An Introduction to the Big Questions and the Limits of Human Knowledge
- ISBN: 9781438468211
- Published By: State University of New York Press
- Published: February 2018
Mystery 101 takes on the important task of highlighting the limits of our knowledge and the role of mystery in our lives today. In an age where information abounds and worldviews of certainty appear to vastly outnumber those of humility, the role of mystery in our lives is alien and unclear. Through engaging with what he calls “the Big Questions” of philosophy and science—including “Who am I?”; “What is the meaning of life?”; and “Does God exist?”—Richard H. Jones argues that mystery does indeed play a critical role for humanity, and for discovering our place in our world and in our universe. Using a general analytic philosophical approach, he engages with the attempts of philosophy, science, and religion to address the “Big Questions,” and reveals the limits of each for providing any certainty when it comes to the basic realities of existence.
In Mystery 101, Jones aims “to expose the limits to human knowledge in the area of the big questions, thereby revealing that we should be more perplexed concerning the basic nature of reality that we normally suppose” (vii). To encourage us to question our deeply held certainties regarding the nature of ourselves and of the world, Jones guides the reader through a series of introductory essays, which break down various positions on the big questions and suggest that mystery is at the core of each. These mysteries largely consist of what Jones calls “philosophical mystery”: that which “is unknowable in principle about reality” (1), rather than something that is merely unknown at the moment, but can be known at some later time. When seeking explanations for such things as the nature of knowledge, reality, and consciousness, we often come up against brute facts, “something that simply must be accepted without further justification or explanation and thus whose existence is itself a mystery” (23).
Jones points out an unwillingness among many—scientists, philosophers, and theologians alike—to accept the mysteries and brute facts that they encounter as they run up against the limits of their knowledge. Instead of accepting the limitations of human reason, they succumb to what Jones calls “the philosopher’s disease,” a compulsive desire to find reasons where there are none and to dispel mystery entirely (17). Rather than seeking certainty where certainty cannot be had, Jones advocates for the position of agnosticism—which, he notes, is both unpopular and poorly understood. The agnostic, according to Jones, denies “that we have enough knowledge on a particular subject to commit one way or the other to its existence,” though they may still take a position on the matter according to the available evidence while acknowledging that their position is not epistemically superior to any other (32). In an excellent summary of the stance of agnosticism, Jones says that it “is a matter of seeing that we are not in a position, due to limitations resulting from our evolution and our situation in the world, to resolve certain fundamental questions that we can formulate” (184). After each analysis of a big question, Jones argues for agnosticism as the most intellectually honest and well-reasoned position to take in light of our limitations.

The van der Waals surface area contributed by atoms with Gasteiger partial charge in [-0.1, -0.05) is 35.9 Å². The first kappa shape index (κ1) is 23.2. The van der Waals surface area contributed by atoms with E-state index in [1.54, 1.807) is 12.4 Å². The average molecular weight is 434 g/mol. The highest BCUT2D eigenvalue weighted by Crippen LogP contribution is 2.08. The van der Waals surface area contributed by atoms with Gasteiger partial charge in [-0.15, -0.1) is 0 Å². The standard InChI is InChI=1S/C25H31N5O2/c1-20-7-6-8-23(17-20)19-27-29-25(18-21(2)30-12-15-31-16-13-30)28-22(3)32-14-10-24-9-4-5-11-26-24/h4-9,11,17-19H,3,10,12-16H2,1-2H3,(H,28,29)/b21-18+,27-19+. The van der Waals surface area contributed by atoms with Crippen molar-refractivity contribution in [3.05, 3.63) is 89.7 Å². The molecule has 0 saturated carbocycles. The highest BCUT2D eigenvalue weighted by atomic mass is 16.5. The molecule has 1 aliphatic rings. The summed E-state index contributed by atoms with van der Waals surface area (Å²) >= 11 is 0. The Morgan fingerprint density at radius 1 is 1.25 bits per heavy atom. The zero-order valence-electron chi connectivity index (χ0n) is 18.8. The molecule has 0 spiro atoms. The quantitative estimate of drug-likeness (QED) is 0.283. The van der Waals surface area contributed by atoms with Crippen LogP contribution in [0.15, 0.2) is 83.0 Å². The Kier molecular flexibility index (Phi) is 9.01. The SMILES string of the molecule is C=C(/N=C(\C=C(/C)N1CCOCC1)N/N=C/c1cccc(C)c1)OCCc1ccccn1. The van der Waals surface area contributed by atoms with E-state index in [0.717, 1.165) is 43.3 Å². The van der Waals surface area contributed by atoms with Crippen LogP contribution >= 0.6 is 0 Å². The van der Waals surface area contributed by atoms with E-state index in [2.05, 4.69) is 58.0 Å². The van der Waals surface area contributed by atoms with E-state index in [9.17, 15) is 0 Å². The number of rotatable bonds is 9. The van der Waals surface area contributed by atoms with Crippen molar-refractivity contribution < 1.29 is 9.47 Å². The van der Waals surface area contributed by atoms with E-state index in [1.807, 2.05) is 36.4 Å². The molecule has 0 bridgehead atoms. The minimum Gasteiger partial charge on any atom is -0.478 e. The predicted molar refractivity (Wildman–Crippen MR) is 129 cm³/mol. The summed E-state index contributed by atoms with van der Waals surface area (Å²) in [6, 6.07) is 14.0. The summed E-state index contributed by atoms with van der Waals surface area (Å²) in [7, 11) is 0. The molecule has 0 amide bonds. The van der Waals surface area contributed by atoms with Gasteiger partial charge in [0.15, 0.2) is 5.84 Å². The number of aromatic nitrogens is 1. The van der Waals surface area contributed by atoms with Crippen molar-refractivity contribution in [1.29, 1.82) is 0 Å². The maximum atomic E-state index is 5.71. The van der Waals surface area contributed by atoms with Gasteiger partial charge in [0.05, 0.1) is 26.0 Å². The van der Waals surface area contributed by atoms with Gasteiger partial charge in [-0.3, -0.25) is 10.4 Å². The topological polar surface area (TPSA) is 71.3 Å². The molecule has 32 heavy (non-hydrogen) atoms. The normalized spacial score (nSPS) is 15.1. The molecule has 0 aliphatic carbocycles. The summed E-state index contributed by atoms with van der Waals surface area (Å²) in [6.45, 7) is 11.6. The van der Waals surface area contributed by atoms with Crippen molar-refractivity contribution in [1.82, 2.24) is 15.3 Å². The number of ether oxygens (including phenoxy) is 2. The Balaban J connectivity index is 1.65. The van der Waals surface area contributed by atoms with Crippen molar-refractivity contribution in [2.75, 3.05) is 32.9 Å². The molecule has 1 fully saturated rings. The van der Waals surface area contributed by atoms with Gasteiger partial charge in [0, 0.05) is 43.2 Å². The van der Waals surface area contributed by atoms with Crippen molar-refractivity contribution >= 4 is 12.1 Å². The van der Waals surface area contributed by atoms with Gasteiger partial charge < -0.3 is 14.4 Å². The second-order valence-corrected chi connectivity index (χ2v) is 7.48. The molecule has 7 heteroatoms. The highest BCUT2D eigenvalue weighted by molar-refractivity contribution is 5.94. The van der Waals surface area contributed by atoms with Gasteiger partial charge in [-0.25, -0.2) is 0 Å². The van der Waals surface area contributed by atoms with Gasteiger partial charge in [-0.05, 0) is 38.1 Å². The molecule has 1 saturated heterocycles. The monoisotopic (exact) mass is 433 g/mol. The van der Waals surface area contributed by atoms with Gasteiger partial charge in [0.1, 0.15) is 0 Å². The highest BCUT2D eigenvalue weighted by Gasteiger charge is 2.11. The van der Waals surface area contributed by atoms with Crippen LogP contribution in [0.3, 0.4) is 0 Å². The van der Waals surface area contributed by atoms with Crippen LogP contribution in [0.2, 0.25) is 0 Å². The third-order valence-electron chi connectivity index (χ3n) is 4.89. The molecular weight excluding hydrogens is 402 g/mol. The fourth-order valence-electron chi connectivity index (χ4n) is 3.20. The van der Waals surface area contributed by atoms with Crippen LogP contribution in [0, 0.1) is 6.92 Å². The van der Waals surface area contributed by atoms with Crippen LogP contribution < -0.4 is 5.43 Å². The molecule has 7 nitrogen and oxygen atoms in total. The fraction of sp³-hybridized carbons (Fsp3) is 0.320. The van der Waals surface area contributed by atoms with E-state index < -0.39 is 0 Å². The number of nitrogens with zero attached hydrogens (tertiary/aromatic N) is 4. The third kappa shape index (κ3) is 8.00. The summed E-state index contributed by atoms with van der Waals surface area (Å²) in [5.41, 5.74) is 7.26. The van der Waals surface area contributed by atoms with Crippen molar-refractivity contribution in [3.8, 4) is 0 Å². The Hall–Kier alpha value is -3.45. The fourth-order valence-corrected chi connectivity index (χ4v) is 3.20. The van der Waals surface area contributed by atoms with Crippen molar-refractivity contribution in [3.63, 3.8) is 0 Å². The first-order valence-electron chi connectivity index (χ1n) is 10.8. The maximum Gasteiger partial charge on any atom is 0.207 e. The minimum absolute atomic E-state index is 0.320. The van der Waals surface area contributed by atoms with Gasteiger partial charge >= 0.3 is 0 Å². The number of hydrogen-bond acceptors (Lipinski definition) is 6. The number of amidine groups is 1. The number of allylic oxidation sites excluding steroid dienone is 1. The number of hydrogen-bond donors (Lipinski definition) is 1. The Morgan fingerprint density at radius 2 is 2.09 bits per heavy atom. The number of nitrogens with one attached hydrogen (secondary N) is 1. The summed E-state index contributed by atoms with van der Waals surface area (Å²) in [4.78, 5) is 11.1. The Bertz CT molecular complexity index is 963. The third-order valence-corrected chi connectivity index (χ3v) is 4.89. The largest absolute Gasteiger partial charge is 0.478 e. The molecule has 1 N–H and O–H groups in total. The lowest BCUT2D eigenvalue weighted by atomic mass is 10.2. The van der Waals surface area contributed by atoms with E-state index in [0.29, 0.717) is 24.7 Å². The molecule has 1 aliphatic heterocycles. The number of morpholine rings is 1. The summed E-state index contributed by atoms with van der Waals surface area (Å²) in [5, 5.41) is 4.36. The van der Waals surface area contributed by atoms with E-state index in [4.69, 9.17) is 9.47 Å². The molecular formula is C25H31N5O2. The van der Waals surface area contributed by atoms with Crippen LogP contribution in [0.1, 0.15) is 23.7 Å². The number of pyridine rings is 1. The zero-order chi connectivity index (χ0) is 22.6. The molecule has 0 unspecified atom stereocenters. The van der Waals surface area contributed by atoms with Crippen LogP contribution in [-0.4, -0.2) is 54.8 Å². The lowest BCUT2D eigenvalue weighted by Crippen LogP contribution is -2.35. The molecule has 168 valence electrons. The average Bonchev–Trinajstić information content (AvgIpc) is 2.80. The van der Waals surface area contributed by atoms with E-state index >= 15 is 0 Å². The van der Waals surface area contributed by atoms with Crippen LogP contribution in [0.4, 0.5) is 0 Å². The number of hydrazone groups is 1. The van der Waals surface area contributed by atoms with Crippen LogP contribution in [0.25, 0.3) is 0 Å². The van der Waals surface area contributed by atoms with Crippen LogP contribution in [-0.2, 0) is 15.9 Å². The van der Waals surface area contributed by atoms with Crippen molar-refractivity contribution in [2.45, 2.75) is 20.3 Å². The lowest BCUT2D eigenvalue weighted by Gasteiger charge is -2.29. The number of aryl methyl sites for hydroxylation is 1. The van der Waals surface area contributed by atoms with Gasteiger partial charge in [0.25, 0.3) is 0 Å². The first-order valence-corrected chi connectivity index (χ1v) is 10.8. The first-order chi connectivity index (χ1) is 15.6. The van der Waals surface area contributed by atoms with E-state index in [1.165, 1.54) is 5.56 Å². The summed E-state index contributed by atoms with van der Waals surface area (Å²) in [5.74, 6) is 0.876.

In the service of his argument for agnosticism, Jones uses a number of categories to represent the various positions on each of the big questions. These include reductionists, antireductionists, theists, naturalists, eliminationists, and others. Although these distinctions serve as well as any for Jones to make his point—to demonstrate that they all run into issues of mystery and human limitation in the course of inquiry—they also present some issues. As with any generalizations, Jones’s broad claims involving these groups lack nuance and sometimes fall into oversimplification, such as when he states that “the point of theology today is to close off mystery, not to face the fact that it is a mystery or to increase our sense of mystery or to generate religious experiences” (158). Theists and religion, more so than the other categories, tend to be overgeneralized in this way, and to receive some of the more antagonistic of Jones’s critiques, such as when he likens theists’ arguments to “gobbledygook” (148). In an introductory text, I would have liked to see a more balanced presentation of religious viewpoints, but to his credit, Jones makes it clear from very early in the book that he situates himself more firmly with the explanatory powers of evidence-based science.
With Mystery 101, Jones has provided us with an important work that questions our very ability to know the basic reasons for our existence or the existence of our universe. The format and accessibility of the book make it useful for a number of contexts. It is helpful as an introduction to epistemology; for discussing the relationship between science, philosophy, and religion; and for studying the challenges associated with philosophical inquiry into the big questions of life. Because of its structure as a collection of introductory essays, the book’s chapters can be read separately or in discreet groups. Jones writes in an accessible style, and makes a convincing argument for an agnosticism of openness and tolerance. Rather than falling into pessimism or depression because of the limits of our ability to know, Jones encourages us instead to embrace our limits and live more fully with a more accurate appreciation of the reality that surrounds us and comprises us, with all its mystery intact. His is a refreshing call to humility in a time when certainty only seems to lead to greater conflict for humanity
Casey Flynn is a doctoral student in Apophatic Philosophies at the University of Denver and Iliff School of Theology.Casey FlynnDate Of Review:June 26, 2018